Depths of ‘Transformation’

butterflyI’ve been meaning to write this post for 2 years! It feels good to finally ‘get it out of my head’ and onto the page.

It’s about that lovely ‘Transformation’ word.

Before I go on, I’ll repeat a definition from an earlier post:

Transformation: In an organisational context, a process of profound and radical change that orients an organisation in a new direction and takes it to an entirely different level of effectiveness….transformation implies a basic change of character and little or no resemblance with the past configuration or structure.” (businessdictionary.com)

To repeat the key phrase: An entirely different level of effectiveness! …and, just in case you missed it, the word is effectiveness, not efficiency.

I’m going to outline 3 levels of (supposed) transformation and I’ll do this by borrowing the bones of an idea from Mike Rother’s excellent ‘Toyota Kata’ book and extend it with a large dose of my own ‘poetic license’.

Level 1 Transformation: ‘On the surface’

iceburgSo, picture the scene: It’s the late 1970s. Your organisation desperately wants to improve and, on looking around for someone achieving brilliant results, you spot the awesome Toyota (or such like1).

You go on a Toyota factory visit. You are amazed at what you see and excitedly ask them how they do it.

You easily observe (‘on the surface’) lots of obvious methods and tools…and so you grab evidence of how these are carried out – e.g. some template forms, and the instructions that go with them. You also take lots of pictures of their (visual management) walls to show all this working in situ.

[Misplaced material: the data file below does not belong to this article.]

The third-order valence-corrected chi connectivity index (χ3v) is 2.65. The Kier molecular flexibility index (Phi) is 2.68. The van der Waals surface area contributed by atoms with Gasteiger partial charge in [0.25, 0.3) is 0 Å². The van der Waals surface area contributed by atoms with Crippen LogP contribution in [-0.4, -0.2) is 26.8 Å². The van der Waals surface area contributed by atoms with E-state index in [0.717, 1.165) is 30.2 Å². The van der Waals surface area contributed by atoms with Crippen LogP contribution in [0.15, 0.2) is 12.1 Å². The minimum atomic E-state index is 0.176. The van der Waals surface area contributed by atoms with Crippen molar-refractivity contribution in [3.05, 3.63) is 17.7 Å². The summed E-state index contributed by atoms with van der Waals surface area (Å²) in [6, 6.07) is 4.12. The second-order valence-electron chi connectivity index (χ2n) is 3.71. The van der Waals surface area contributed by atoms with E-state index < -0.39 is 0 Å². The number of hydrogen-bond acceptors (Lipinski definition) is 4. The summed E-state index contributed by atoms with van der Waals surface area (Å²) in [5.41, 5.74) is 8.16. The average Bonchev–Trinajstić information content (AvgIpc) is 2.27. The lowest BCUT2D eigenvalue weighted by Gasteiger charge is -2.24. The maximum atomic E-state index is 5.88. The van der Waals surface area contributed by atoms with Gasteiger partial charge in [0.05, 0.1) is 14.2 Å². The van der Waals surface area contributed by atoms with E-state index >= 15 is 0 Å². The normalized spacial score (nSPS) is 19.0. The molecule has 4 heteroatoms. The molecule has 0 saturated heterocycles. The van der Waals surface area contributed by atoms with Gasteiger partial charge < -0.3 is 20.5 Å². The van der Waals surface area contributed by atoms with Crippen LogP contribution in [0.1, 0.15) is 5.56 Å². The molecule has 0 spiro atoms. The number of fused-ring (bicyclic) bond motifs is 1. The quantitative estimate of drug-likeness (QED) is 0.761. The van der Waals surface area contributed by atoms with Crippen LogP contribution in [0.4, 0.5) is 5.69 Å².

You run back home, hand out the methods and tools and mandate that, from now on, this is what we are doing.

toolboxYou helpfully provide training and (so called) ‘coaching’…and you put in place ‘governance’ to ensure it’s working. You roll it all up together and you give it a funky title…like your Quality Toolbox. Nice.

So what happens?

Well, yep, those tools and methods sure are ‘shiny new’ and easily applied. There’s an initial buzz, probably because of senior management focus…and pressure to prove the comedy ‘Return on Investment’ (ROI) calculation that had to be set out in the short-term thinking ‘will you pay for our factory trip?’ business case.

But the initial effects fall away. Anything achieved was a one-off, or of limited and low level benefit. The changes aren’t sustained – with a slide back to the old state. People start to misuse the tools and methods, and do much damage rather than good. There is a brief and ugly fight with the ‘methods and tools’ compliance police but disillusionment sets in and the early good work becomes discredited and abandoned (just like the last silver bullet…and the one before that…)

Timely reminder: “A fool with a tool is still a fool” (Grady Booch)

Note: This ‘on the surface’ transformation attempt has been likened to organisations going over to Japan in the late 1970s and early 1980s and coming home to fanatically ‘do Total Quality Management’ (TQM)…and then quietly dropping it a few years later. Sure, some organisations sustained it but most didn’t.

Level 2 Transformation: ‘Under the skin’